How to Help Children During and After a Divorce
Prioritize the Children
Through the tumult of emotions and upheaval, it can be easy to become consumed with legal battles and lose sight of what is most important—the children. It is crucial for children to feel that they are being seen and heard through the divorce process and beyond. Giving children the feeling that they have the emotional support and reassurance of their parents and family members is essential for their emotional and psychological health. Avoiding conflict in front of the children is also important to help them feel their environment is secure, safe, and stable. Decisions made throughout the divorce process (and after) should be made with the children’s interest as the top priority.
Maintain Structure and Consistency
Maintaining structure and consistency in the child’s life is crucial to negating any long-term effects of divorce on children. It is important to try to keep healthy and established routines and habits the children had before the divorce. For example, children may be used to a parent always reading a book to them at bedtime. Or they may be used to eating family dinners around the kitchen table. Everyone should try to maintain these routines as consistently as they can. Divorce inevitably feels like a major disruption in a child’s life. Consistent routines and habits are necessary lifelines of stability for children to make sense of their lives and surroundings.
Find a Trusted Therapist
Children need to be able to express themselves and explore their (often unrealized) feelings to be able to process and heal while experiencing the stress of a divorce. This can be difficult for both the children and the parents alike, especially when the parents are also struggling to process the experiences and feelings involved in their divorce. Therapists and psychologists are specially trained to help children—and parents—process and verbalize complex emotions in healthy and productive ways.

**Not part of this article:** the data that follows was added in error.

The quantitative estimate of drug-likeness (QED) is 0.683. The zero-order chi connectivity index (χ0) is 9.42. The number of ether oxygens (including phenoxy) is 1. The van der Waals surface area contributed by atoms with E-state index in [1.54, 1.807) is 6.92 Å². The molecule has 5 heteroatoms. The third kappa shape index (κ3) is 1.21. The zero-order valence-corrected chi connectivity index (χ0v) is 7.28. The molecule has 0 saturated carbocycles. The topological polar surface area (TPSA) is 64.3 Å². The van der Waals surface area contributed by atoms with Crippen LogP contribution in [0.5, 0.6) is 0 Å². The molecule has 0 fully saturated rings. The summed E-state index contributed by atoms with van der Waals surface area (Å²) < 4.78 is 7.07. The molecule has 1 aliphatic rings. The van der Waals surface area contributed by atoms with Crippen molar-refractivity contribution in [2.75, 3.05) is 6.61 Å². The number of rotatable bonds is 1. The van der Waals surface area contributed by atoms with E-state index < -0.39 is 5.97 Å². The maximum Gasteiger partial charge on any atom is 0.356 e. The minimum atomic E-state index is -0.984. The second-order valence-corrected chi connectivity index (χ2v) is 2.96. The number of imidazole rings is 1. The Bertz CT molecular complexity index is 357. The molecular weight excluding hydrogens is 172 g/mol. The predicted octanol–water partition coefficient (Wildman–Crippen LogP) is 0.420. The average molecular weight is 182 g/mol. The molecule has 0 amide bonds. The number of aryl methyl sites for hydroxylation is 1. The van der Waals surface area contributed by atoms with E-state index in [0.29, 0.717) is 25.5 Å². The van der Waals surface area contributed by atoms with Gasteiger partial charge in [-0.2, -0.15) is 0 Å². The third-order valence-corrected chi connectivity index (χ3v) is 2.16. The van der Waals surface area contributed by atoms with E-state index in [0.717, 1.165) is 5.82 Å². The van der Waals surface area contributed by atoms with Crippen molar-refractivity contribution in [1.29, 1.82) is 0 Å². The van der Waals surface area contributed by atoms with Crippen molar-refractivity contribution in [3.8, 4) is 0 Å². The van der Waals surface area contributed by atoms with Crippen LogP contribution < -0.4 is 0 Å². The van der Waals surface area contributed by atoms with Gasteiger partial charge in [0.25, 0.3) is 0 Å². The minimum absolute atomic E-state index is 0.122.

Make Time for Fun
During times of stress, it is easy to become tunnel-visioned and ultra-focused on solving the problem.. But, when children are involved, it is important to schedule time for light-hearted fun. Plan fun outings and activities that help you and your child unwind and strengthen bonds in a fun and relaxed setting.
Encourage Positive Social Peers
Finding a healthy and encouraging group of friends for the child of divorced parents can be incredibly therapeutic and healing. Because these children are especially prone to feelings of social isolation and emotional sensitivity, integrating the child into a healthy group of peers can help counter-balance negative emotions. It can give the child a renewed sense of belonging and social value. Try looking into sports teams, music groups, or other interest-based social groups where the child can make friends with children who share their interests. Teams and groups are especially helpful, as the children work toward a common goal and help each other succeed.
Divorce is not always a bad decision. Divorce may help children escape harmful parents and toxic relationships that can last a lifetime. And while divorce can be devastating in many ways, it doesn’t need to have a devastating effect on children. The long-term effects of divorce on children do not need to last forever. With careful navigation, the help of therapists and professionals, and conscious and deliberate parenting, the effects of divorce can be mitigated. In fact, many children find themselves developing positive traits after divorce, such as accelerated maturity, independence, emotional intelligence, and resilience. So if you are a parent considering divorce, or you know someone who is, remember that you can make a difference in how a child copes with divorce.